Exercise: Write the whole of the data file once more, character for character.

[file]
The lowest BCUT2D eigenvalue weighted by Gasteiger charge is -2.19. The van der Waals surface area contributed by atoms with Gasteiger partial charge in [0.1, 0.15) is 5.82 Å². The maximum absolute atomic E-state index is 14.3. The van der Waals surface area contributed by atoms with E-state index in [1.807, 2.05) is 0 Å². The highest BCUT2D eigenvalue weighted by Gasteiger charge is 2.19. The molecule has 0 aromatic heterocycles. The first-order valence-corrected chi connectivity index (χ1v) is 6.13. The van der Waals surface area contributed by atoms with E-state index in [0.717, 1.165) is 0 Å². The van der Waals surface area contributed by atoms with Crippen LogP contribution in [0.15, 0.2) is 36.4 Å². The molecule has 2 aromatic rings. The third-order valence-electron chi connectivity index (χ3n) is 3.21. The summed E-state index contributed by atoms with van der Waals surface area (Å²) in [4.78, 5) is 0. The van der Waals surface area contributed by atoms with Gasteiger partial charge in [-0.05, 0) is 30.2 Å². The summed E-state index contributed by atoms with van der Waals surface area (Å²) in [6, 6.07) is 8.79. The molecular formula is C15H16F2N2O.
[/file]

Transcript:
The lowest BCUT2D eigenvalue weighted by Gasteiger charge is -2.19. The van der Waals surface area contributed by atoms with Gasteiger partial charge in [0.1, 0.15) is 5.82 Å². The maximum absolute atomic E-state index is 14.3. The van der Waals surface area contributed by atoms with E-state index in [1.807, 2.05) is 0 Å². The highest BCUT2D eigenvalue weighted by Gasteiger charge is 2.19. The molecule has 0 aromatic heterocycles. The first-order valence-corrected chi connectivity index (χ1v) is 6.13. The van der Waals surface area contributed by atoms with E-state index in [0.717, 1.165) is 0 Å². The van der Waals surface area contributed by atoms with Crippen LogP contribution in [0.15, 0.2) is 36.4 Å². The molecule has 2 aromatic rings. The third-order valence-electron chi connectivity index (χ3n) is 3.21. The summed E-state index contributed by atoms with van der Waals surface area (Å²) in [4.78, 5) is 0. The van der Waals surface area contributed by atoms with Gasteiger partial charge in [-0.05, 0) is 30.2 Å². The summed E-state index contributed by atoms with van der Waals surface area (Å²) in [6, 6.07) is 8.79. The molecular formula is C15H16F2N2O.